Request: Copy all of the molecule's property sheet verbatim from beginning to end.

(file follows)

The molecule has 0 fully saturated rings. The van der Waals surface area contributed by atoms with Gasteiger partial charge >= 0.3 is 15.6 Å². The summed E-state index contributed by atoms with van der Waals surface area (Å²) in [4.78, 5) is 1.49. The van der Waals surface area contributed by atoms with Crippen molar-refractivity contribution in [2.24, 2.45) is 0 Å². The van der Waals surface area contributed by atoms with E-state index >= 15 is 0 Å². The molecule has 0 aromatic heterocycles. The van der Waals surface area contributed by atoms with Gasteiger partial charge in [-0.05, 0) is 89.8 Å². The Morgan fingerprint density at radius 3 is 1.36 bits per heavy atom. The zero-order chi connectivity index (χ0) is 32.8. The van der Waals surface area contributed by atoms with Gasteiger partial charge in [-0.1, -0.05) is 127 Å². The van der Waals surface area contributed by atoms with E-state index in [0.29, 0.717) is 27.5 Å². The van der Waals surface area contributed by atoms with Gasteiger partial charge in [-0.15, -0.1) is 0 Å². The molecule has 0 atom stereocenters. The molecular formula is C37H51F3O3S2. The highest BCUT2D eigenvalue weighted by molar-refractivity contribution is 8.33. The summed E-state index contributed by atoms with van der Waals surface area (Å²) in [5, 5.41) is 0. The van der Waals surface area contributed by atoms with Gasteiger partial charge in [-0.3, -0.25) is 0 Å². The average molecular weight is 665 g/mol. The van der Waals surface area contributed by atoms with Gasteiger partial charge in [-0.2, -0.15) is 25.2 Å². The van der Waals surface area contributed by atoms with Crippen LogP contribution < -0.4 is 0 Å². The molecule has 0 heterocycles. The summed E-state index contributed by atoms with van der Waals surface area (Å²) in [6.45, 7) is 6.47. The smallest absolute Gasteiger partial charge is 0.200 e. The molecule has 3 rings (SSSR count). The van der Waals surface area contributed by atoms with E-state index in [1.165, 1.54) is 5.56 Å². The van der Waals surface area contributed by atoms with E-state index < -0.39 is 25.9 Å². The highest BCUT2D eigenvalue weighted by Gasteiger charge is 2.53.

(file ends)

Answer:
The molecule has 0 fully saturated rings. The van der Waals surface area contributed by atoms with Gasteiger partial charge >= 0.3 is 15.6 Å². The summed E-state index contributed by atoms with van der Waals surface area (Å²) in [4.78, 5) is 1.49. The van der Waals surface area contributed by atoms with Crippen molar-refractivity contribution in [2.24, 2.45) is 0 Å². The van der Waals surface area contributed by atoms with E-state index >= 15 is 0 Å². The molecule has 0 aromatic heterocycles. The van der Waals surface area contributed by atoms with Gasteiger partial charge in [-0.05, 0) is 89.8 Å². The Morgan fingerprint density at radius 3 is 1.36 bits per heavy atom. The zero-order chi connectivity index (χ0) is 32.8. The van der Waals surface area contributed by atoms with Gasteiger partial charge in [-0.1, -0.05) is 127 Å². The van der Waals surface area contributed by atoms with E-state index in [0.29, 0.717) is 27.5 Å². The van der Waals surface area contributed by atoms with Gasteiger partial charge in [-0.15, -0.1) is 0 Å². The molecule has 0 atom stereocenters. The molecular formula is C37H51F3O3S2. The highest BCUT2D eigenvalue weighted by molar-refractivity contribution is 8.33. The summed E-state index contributed by atoms with van der Waals surface area (Å²) in [5, 5.41) is 0. The van der Waals surface area contributed by atoms with Gasteiger partial charge in [-0.3, -0.25) is 0 Å². The average molecular weight is 665 g/mol. The van der Waals surface area contributed by atoms with Gasteiger partial charge in [-0.2, -0.15) is 25.2 Å². The van der Waals surface area contributed by atoms with Crippen LogP contribution < -0.4 is 0 Å². The molecule has 0 heterocycles. The summed E-state index contributed by atoms with van der Waals surface area (Å²) in [6.45, 7) is 6.47. The smallest absolute Gasteiger partial charge is 0.200 e. The molecule has 3 rings (SSSR count). The van der Waals surface area contributed by atoms with E-state index in [1.165, 1.54) is 5.56 Å². The van der Waals surface area contributed by atoms with E-state index < -0.39 is 25.9 Å². The highest BCUT2D eigenvalue weighted by Gasteiger charge is 2.53.